Let’s look at Ruby on Rails again. It does not look like SQL. If you do clean extensions of interesting languages, those aren’t SQL and they look nothing like SQL. So I think SQL could well go away. More generally, Ruby on Rails implements an entity-relationship model and then basically compiles it down into ODBC. It papers over ODBC with a clean entity-relationship language embedding.

I don't agree with Stonebraker's description of Ruby on Rails compiling the E-R model to ODBC, which—along with JDBC—he characterizes as "the worst interfaces on the planet. I mean, they are so ugly, you wouldn’t wish them on your worst enemy." However, I share his disdain for ODBC, which is two generations older than SqlClient.

In reality, Stonebraker is describing the Entity Framework and LINQ to Entities.

Although LINQ has an SQL-like syntax, I certainly prefer it to the following Ruby on Rails examples:

class BlogComment < ActiveRecord::Base
  belongs_to :blog_post


class BlogPost < ActiveRecord::Base
  has_many :blog_comments, :order => "date"


class BlogPost < ActiveRecord::Base
  has_many :blog_comments, :order => "date",
  :dependent => true

Even LINQ's chained method syntax is easier to read than the preceding snippets from Exploring Ruby on Rails. Another benefit of the EF, as well as LINQ to SQL, is that you aren't locked into the ActiveRecord model.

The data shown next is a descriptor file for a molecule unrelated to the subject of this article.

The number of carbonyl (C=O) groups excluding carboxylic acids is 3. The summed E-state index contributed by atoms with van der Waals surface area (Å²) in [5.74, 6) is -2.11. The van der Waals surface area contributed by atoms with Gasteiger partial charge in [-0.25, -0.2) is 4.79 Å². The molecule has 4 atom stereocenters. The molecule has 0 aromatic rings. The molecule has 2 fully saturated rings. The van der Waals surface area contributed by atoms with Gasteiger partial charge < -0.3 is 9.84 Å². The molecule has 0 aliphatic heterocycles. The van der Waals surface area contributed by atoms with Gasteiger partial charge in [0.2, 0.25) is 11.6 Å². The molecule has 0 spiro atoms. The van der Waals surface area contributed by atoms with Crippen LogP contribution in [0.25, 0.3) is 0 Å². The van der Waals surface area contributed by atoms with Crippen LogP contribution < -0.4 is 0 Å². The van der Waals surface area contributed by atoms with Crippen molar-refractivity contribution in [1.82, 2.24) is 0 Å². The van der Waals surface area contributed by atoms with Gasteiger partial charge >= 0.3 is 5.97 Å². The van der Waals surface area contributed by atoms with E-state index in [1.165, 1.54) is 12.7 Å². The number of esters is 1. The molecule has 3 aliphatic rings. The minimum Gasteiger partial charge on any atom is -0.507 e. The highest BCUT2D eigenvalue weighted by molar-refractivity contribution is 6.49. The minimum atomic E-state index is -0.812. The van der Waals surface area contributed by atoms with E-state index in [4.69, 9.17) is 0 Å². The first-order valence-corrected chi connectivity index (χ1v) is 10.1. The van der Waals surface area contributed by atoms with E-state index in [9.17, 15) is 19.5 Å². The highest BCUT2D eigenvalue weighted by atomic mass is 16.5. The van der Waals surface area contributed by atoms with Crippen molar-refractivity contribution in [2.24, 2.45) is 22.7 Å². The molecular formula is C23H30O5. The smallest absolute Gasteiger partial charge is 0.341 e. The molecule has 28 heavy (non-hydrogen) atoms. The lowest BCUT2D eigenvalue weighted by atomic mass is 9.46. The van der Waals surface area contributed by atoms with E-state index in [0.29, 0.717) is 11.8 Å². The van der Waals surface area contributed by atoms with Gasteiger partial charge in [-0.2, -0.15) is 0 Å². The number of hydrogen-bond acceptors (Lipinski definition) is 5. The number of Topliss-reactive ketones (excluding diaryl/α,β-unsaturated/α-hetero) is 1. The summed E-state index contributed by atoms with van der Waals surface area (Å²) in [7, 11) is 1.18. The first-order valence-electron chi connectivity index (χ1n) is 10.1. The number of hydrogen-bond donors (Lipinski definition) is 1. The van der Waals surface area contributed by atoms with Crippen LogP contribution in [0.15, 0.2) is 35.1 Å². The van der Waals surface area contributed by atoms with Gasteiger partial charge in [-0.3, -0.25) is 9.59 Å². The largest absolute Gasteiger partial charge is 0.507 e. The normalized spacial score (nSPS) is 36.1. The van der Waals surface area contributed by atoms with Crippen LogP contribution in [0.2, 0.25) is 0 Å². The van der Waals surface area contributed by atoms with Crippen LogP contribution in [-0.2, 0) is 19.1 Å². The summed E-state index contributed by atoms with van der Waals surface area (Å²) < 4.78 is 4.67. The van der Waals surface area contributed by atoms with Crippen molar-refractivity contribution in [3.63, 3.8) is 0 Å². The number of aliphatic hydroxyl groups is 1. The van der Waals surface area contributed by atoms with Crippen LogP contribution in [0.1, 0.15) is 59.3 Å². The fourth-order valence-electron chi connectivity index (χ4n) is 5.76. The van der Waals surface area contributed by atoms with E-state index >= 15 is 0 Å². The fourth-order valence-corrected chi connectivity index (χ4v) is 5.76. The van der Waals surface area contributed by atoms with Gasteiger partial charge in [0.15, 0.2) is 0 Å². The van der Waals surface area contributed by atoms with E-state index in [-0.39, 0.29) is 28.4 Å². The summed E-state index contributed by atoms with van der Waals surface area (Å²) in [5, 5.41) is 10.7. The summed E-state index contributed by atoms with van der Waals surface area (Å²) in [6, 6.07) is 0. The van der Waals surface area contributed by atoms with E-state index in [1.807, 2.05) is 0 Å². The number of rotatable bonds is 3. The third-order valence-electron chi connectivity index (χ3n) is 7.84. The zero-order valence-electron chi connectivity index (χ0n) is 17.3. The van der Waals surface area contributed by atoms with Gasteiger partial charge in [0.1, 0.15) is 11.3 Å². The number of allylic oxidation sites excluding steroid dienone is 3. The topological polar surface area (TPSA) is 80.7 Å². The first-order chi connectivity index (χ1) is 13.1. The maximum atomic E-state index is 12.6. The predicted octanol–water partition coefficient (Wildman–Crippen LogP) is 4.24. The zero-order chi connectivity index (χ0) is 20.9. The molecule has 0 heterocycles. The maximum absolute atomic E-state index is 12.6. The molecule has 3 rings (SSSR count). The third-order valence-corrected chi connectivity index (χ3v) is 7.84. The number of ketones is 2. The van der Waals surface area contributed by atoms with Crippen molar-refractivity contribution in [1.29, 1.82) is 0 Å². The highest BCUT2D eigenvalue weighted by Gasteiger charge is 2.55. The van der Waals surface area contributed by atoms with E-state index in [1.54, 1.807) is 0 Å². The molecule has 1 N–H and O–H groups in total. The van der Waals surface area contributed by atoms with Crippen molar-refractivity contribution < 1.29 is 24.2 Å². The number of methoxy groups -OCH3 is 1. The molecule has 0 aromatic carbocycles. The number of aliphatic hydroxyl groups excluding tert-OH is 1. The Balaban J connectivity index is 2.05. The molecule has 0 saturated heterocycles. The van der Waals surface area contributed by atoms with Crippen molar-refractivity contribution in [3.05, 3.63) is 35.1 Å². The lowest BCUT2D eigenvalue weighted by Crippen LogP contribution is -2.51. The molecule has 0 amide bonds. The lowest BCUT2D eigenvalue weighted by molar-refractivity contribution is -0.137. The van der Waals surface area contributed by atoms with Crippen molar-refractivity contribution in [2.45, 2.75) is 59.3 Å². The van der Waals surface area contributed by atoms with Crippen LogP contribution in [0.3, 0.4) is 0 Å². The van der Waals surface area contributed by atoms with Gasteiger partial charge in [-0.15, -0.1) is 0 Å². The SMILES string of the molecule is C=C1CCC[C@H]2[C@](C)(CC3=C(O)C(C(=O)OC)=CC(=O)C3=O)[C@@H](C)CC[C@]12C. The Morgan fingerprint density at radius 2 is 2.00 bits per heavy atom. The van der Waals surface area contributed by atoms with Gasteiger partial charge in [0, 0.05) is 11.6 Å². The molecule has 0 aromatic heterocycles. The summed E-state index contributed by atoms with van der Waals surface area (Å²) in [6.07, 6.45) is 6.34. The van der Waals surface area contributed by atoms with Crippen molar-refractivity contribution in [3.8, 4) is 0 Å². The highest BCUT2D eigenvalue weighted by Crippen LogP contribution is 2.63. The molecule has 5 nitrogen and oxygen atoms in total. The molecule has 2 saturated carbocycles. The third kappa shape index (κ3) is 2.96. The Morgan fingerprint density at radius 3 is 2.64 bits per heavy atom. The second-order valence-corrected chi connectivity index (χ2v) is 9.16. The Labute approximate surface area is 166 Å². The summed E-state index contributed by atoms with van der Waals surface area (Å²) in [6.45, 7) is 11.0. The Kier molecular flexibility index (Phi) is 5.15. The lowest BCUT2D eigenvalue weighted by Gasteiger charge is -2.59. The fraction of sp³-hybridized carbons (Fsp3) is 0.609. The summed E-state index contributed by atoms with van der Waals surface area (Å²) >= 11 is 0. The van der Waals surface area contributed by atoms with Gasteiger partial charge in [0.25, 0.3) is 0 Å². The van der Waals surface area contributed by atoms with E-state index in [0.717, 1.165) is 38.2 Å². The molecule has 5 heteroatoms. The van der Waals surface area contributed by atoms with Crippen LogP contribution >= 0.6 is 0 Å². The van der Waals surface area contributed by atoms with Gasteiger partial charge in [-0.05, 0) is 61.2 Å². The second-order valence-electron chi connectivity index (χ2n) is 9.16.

Low-Latency Streaming

Another issue that Stonebraker raises is the issue of latency when processing streaming data, especially in the financial markets. Financial data feeds "are going through the roof" and "legacy infrastructures weren’t built for sub-millisecond latency, which is what everyone is moving toward." Stonebraker observes:

Until recently, everyone was using composite feeds from companies such as Reuters and Bloomberg. These feeds, however, have latency, measured in hundreds of milliseconds, from when the tick actually happens until you get it from one of the composite-feed vendors.

Direct feeds from the exchanges are much faster. Composite feeds have too much latency for the current requirements of electronic trading, so people are getting rid of them in favor of direct feeds.

They are also starting to collocate computers next to the exchanges, again, just to knock down latency. Anything you can do to reduce latency is viewed as a competitive advantage.

Let’s say you have an architecture where you process the data from the wire and then use your favorite messaging middleware to send it to the next machine, where you clean the data. People just line up software architectures with a bunch of steps, often on separate machines, and often on separate processes. And they just get clobbered by latency. ...

If I want to be able to read and write a data element in less than a millisecond, there is no possible way that I can do that from an application program to any one of the elephant databases, because you have to do a process switch, a message to get into their systems. You’ve got to have an embedded database, or you lose.

In the stream processing market, the only kinds of databases that make any sense are ones that are embedded. With all the other types, the latency is just too high.

Of course the same requirement holds true for processing digital sensor streams. These are the types of applications that might benefit from LINQ's expression tree approach. Oren Novotny's LINQ to Streams (SLinq) and Aaron Erickson's LINQ to Expressions (MetaLinq) are interesting steps in this direction. Stonebraker's comment about the reduced latency of embedded databases adds support for my contention that LINQ to SQL should support SQL Server Compact Edition (SSCE).